Daddy Yankee and Play-N-Skillz “Not a Crime (No es ilegal)” begins with a phrase that is both mundane and radical. Daddy Yankee sings: “Todo el mundo se puede enamorar/ Esto que sentimos no es ilegal.” That everyone can fall in love is not a very controversial or original idea. But by using the term “ilegal,” the song evokes issues that are driving not only the upcoming presidential election but also major social and political dilemmas that can be seen on the horizon. The movement of people throughout the world in search of a better life has made them “illegals” and by framing love as global phenomenon and claiming that love is not illegal, Daddy Yankee seems to suggest, indirectly and displaced onto safer rhetorical ground, that no one is illegal: “Todo el mundo . . . no es ilegal.” (That being said, someone whose thinking I respect wondered whether the song might be advocating for the legitimacy of same sex desire. I don’t really see it that way, but this was also the same person who pointed out that when Demi Lovato sang “I got a taste for the cherry/I just need to take a bite” in “Cool for the Summer” she was making reference to Lesbian sex, an idea that had NEVER occurred to me, so.)
Associating love and the law has been a common theme in contemporary Latin American pop music. Maná’s “Amor clandestino” figures love in terms of a fugitive. This fugitive love hides, travels in unexpected ways, and is inevitable. If in “Not a Crime” love cannot be illegal, in “Amor Clandestino” love does not need to be sanctioned in order to be. Love is furtive and patient and not bound by conventions. Ricardo Arjona’s “Duele verte” makes a very similar point, though the poetry of the feeling is a little undercut in that song because it’s about fucking a married lady on the sly. My favorite song on this theme is Julieta Venegas’ cover of Los Rodríguez’ “Sin documentos.” The first verse of this song always makes my heart jump: “Let me cross the air without any documents/ I will do it for the time we had/ Because there is no way out/ Because you seem asleep/ Because I would spend all of my life looking for your smile.” Here love must transgress borders in order to fulfill itself. Love depends on performing an illegal act because only by breaking laws can it meet its object. The original of this song is incredible, perfect almost, but I prefer Venegas’ cover because she sounds so resigned to doing what she has to do. In the original the breaking of the law for love sounds like an act of defiance, while in her cover it has to be done simply because there is no other choice.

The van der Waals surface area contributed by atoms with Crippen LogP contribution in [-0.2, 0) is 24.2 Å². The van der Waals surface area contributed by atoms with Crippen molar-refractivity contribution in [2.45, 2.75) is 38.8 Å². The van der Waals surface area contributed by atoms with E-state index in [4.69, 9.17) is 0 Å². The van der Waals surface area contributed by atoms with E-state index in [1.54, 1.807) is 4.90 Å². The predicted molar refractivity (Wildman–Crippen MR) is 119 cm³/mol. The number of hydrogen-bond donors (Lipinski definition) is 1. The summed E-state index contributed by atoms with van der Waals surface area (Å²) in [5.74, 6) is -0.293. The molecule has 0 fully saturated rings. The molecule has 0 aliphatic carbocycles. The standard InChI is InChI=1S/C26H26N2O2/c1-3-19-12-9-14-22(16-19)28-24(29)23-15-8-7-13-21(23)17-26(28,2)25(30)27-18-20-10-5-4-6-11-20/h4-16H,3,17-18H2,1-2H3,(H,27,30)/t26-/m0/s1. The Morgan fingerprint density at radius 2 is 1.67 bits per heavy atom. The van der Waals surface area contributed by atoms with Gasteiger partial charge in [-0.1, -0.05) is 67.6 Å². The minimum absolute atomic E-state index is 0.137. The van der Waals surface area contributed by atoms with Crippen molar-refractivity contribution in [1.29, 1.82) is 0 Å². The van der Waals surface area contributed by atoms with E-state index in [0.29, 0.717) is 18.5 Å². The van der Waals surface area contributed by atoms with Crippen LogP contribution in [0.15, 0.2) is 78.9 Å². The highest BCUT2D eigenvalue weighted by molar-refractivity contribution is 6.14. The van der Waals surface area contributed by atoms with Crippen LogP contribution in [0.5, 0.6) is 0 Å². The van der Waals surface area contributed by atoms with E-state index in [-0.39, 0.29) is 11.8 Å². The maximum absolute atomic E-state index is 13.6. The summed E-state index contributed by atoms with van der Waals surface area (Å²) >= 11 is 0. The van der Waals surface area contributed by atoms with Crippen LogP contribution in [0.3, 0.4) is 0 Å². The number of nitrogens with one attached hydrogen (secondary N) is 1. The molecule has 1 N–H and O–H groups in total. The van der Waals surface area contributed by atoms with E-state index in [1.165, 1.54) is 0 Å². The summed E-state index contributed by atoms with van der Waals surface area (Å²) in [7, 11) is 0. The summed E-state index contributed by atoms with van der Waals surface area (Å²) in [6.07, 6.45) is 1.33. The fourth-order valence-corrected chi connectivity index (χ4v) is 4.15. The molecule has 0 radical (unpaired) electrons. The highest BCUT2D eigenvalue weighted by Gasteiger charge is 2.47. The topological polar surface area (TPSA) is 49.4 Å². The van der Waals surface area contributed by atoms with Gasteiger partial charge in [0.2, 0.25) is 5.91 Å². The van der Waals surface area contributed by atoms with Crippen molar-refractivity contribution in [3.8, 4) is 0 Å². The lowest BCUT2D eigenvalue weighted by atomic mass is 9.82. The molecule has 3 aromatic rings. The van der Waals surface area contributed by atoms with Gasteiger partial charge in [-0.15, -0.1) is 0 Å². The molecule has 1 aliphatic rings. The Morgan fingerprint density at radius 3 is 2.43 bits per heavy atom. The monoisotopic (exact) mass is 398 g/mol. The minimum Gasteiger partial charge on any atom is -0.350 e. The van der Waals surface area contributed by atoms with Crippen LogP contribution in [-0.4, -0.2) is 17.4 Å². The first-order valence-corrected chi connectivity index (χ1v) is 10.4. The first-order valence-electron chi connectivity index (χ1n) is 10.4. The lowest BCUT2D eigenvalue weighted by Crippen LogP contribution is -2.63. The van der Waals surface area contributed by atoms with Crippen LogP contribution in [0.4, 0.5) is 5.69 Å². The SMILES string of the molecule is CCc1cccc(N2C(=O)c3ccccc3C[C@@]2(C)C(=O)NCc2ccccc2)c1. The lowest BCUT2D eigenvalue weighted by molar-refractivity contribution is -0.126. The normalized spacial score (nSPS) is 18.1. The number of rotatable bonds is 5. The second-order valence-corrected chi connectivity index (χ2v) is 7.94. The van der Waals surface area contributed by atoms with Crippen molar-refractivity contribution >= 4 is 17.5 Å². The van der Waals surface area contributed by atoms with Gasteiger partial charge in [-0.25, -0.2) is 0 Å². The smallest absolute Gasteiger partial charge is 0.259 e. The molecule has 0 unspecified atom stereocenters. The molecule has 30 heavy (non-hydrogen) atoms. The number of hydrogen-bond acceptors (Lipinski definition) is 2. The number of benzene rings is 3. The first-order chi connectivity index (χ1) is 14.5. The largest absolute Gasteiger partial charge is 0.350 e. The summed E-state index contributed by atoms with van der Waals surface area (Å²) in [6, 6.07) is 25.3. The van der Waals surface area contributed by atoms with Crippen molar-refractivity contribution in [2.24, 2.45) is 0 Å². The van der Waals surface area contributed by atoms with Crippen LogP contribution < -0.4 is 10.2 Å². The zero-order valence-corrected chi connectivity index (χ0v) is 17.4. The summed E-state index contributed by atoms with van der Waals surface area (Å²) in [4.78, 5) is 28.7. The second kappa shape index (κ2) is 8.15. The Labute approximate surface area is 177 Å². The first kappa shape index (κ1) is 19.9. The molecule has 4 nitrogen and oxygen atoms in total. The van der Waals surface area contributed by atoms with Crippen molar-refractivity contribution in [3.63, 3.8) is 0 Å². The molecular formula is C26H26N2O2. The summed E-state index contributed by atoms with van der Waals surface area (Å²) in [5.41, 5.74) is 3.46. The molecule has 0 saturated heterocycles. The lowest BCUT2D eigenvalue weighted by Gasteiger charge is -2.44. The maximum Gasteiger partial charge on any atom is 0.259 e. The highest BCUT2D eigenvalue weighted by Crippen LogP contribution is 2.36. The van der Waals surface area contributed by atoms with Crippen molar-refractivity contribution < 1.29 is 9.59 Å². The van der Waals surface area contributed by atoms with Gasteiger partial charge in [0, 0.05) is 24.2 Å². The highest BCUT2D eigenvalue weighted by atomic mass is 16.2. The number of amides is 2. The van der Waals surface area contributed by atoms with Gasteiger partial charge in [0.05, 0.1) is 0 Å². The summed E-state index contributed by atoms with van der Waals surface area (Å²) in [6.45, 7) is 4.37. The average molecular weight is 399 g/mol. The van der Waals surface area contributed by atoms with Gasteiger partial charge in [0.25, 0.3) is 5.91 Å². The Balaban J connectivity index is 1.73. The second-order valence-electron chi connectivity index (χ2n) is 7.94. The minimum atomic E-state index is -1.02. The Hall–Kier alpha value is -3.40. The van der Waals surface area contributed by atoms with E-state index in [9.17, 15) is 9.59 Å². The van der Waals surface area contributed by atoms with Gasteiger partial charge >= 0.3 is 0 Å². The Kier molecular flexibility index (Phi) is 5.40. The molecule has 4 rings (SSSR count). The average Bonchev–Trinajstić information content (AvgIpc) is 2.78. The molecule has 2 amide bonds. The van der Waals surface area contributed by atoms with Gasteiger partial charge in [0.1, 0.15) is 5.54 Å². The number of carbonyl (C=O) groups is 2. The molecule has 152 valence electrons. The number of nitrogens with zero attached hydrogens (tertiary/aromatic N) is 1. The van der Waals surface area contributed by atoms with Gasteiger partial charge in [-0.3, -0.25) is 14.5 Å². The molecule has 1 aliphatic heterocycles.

The historical substratum for these songs is pretty clear. Latin Americans have for generations followed their dreams with or without official sanction. They have crossed borders in the light of day and in the night, with permission and without. Fences and walls have not stopped them and probably never will. I love how these songs take this sociological phenomenon and render it in artistic terms, not as a political issue as such, but as a question of love. These songs are fascinating because they illustrate how art works: art emerges from and responds to social and historical forces without being reducible to them. Love is never illegal and people are never illegal, but love and the law, these songs tell us, are not the same thing.